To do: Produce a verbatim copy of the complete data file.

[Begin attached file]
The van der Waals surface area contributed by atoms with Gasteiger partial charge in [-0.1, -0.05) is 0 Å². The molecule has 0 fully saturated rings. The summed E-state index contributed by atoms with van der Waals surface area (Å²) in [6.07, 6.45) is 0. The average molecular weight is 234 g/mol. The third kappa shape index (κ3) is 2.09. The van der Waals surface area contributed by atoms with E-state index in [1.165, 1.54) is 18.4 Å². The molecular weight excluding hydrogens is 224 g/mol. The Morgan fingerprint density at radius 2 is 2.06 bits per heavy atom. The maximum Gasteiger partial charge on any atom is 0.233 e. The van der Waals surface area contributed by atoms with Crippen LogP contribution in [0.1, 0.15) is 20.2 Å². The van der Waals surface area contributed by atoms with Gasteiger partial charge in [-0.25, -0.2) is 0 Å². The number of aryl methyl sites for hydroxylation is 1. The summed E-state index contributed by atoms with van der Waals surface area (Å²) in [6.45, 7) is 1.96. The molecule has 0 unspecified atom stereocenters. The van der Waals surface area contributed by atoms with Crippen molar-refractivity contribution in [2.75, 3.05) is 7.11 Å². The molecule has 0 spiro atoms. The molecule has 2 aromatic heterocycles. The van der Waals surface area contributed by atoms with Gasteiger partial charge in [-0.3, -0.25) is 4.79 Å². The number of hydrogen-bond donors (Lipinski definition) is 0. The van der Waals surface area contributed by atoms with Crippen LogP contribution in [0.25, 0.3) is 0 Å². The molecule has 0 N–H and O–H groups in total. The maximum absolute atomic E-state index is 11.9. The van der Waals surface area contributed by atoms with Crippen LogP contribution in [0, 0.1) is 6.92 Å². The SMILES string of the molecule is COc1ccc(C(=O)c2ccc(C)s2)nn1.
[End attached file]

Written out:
The van der Waals surface area contributed by atoms with Gasteiger partial charge in [-0.1, -0.05) is 0 Å². The molecule has 0 fully saturated rings. The summed E-state index contributed by atoms with van der Waals surface area (Å²) in [6.07, 6.45) is 0. The average molecular weight is 234 g/mol. The third kappa shape index (κ3) is 2.09. The van der Waals surface area contributed by atoms with E-state index in [1.165, 1.54) is 18.4 Å². The molecular weight excluding hydrogens is 224 g/mol. The Morgan fingerprint density at radius 2 is 2.06 bits per heavy atom. The maximum Gasteiger partial charge on any atom is 0.233 e. The van der Waals surface area contributed by atoms with Crippen LogP contribution in [0.1, 0.15) is 20.2 Å². The van der Waals surface area contributed by atoms with Gasteiger partial charge in [-0.25, -0.2) is 0 Å². The number of aryl methyl sites for hydroxylation is 1. The summed E-state index contributed by atoms with van der Waals surface area (Å²) in [6.45, 7) is 1.96. The molecule has 0 unspecified atom stereocenters. The van der Waals surface area contributed by atoms with Crippen molar-refractivity contribution in [2.75, 3.05) is 7.11 Å². The molecule has 0 spiro atoms. The molecule has 2 aromatic heterocycles. The van der Waals surface area contributed by atoms with Gasteiger partial charge in [-0.3, -0.25) is 4.79 Å². The number of hydrogen-bond donors (Lipinski definition) is 0. The van der Waals surface area contributed by atoms with Crippen LogP contribution in [0.25, 0.3) is 0 Å². The molecule has 0 N–H and O–H groups in total. The maximum absolute atomic E-state index is 11.9. The van der Waals surface area contributed by atoms with Crippen LogP contribution in [0, 0.1) is 6.92 Å². The SMILES string of the molecule is COc1ccc(C(=O)c2ccc(C)s2)nn1.